year = "2017",
month = "8",
doi = "10.1016/j.kint.2017.02.019",
language = "English",
volume = "92",
pages = "440--452",
journal = "Kidney International",
issn = "0085-2538",
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TY - JOUR

T1 - Post-discharge kidney function is associated with subsequent ten-year renal progression risk among survivors of acute kidney injury

AU - Sawhney, Simon

AU - Marks, Angharad

AU - Fluck, Nick

AU - Levin, Adeera

AU - McLernon, David

AU - Prescott, Gordon

AU - Black, Corri

N1 - Acknowledgments We acknowledge the data management support of Grampian Data Safe Haven (DaSH) and the associated financial support of NHS Research Scotland, through NHS Grampian investment in the Grampian DaSH. SS is supported by a Clinical Research Training Fellowship from the Wellcome Trust (Ref 102729/Z/13/Z). We also acknowledge the support from The Farr Institute of Health Informatics Research. The Farr Institute is supported by a 10-funder consortium: Arthritis Research UK, the British Heart Foundation, Cancer Research UK, the Economic and Social Research Council, the Engineering and Physical Sciences Research Council, the Medical Research Council, the National Institute of Health Research, the National Institute for Social Care and Health Research (Welsh Assembly Government), the Chief Scientist Office (Scottish Government Health Directorates), and the Wellcome Trust (MRC Grant Nos: Scotland MR/K007017/1). The funders of this study had no role in study design; collection, analysis, and interpretation of data; writing the report; or the decision to submit the report for publication.

PY - 2017/8

Y1 - 2017/8

N2 - The extent to which renal progression after acute kidney injury (AKI) arises from an initial step drop in kidney function (incomplete recovery), or from a long-term trajectory of subsequent decline, is unclear. This makes it challenging to plan or time post-discharge follow-up. This study of 14651 hospital survivors in 2003 (1966 with AKI, 12685 no AKI) separates incomplete recovery from subsequent renal decline by using the post-discharge estimated glomerular filtration rate (eGFR) rather than the pre-admission as a new reference point for determining subsequent renal outcomes. Outcomes were sustained 30% renal decline and de novo CKD stage 4, followed from 2003-2013. Death was a competing risk. Overall, death was more common than subsequent renal decline (37.5% vs 11.3%) and CKD stage 4 (4.5%). Overall, 25.7% of AKI patients had non-recovery. Subsequent renal decline was greater after AKI (vs no AKI) (14.8% vs 10.8%). Renal decline after AKI (vs no AKI) was greatest among those with higher post-discharge eGFRs with multivariable hazard ratios of 2.29 (1.88-2.78); 1.50 (1.13-2.00); 0.94 (0.68-1.32) and 0.95 (0.64-1.41) at eGFRs of 60 or more; 45-59; 30-44 and under 30, respectively. The excess risk after AKI persisted over ten years of study, irrespective of AKI severity, or post-episode proteinuria. Thus, even if post-discharge kidney function returns to normal, hospital admission with AKI is associated with increased renal progression that persists for up to ten years. Follow-up plans should avoid false reassurance when eGFR after AKI returns to normal.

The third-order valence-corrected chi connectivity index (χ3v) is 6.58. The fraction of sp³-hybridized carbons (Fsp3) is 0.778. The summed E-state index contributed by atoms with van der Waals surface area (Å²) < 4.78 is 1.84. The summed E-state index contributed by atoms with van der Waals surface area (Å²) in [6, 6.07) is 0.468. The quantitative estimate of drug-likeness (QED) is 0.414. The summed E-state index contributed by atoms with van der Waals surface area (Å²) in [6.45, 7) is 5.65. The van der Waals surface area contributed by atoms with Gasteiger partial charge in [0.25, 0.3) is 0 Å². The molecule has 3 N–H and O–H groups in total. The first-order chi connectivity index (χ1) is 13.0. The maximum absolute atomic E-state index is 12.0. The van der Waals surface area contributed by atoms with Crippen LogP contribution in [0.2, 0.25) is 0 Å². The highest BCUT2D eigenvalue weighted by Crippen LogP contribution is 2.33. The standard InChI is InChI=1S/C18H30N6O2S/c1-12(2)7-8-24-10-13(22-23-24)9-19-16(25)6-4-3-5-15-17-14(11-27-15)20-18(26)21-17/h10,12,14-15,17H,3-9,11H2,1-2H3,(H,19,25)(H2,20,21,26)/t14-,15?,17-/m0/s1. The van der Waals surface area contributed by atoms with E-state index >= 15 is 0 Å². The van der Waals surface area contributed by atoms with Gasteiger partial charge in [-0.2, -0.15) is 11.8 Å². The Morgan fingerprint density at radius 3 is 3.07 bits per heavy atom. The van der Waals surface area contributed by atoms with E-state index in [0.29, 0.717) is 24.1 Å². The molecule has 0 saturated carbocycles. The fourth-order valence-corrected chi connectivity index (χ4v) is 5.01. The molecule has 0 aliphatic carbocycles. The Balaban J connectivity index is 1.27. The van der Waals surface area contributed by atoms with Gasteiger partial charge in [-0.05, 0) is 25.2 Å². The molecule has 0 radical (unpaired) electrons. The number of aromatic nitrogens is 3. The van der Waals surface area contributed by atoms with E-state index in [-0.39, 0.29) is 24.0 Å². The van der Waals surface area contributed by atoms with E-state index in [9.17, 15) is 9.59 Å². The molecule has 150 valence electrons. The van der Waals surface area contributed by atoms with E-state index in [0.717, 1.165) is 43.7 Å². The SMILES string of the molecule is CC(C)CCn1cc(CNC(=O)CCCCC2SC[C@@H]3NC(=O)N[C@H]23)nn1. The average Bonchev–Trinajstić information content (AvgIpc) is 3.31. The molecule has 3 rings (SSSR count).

AB - The extent to which renal progression after acute kidney injury (AKI) arises from an initial step drop in kidney function (incomplete recovery), or from a long-term trajectory of subsequent decline, is unclear. This makes it challenging to plan or time post-discharge follow-up. This study of 14651 hospital survivors in 2003 (1966 with AKI, 12685 no AKI) separates incomplete recovery from subsequent renal decline by using the post-discharge estimated glomerular filtration rate (eGFR) rather than the pre-admission as a new reference point for determining subsequent renal outcomes. Outcomes were sustained 30% renal decline and de novo CKD stage 4, followed from 2003-2013. Death was a competing risk. Overall, death was more common than subsequent renal decline (37.5% vs 11.3%) and CKD stage 4 (4.5%). Overall, 25.7% of AKI patients had non-recovery. Subsequent renal decline was greater after AKI (vs no AKI) (14.8% vs 10.8%). Renal decline after AKI (vs no AKI) was greatest among those with higher post-discharge eGFRs with multivariable hazard ratios of 2.29 (1.88-2.78); 1.50 (1.13-2.00); 0.94 (0.68-1.32) and 0.95 (0.64-1.41) at eGFRs of 60 or more; 45-59; 30-44 and under 30, respectively. The excess risk after AKI persisted over ten years of study, irrespective of AKI severity, or post-episode proteinuria. Thus, even if post-discharge kidney function returns to normal, hospital admission with AKI is associated with increased renal progression that persists for up to ten years. Follow-up plans should avoid false reassurance when eGFR after AKI returns to normal.

KW - acute kidney injury

KW - chronic kidney disease

KW - epidemiology

KW - mortality

KW - progression

KW - prognosis

U2 - 10.1016/j.kint.2017.02.019

DO - 10.1016/j.kint.2017.02.019

M3 - Article

VL - 92

SP - 440

EP - 452

JO - Kidney International

JF - Kidney International

SN - 0085-2538

IS - 2

ER -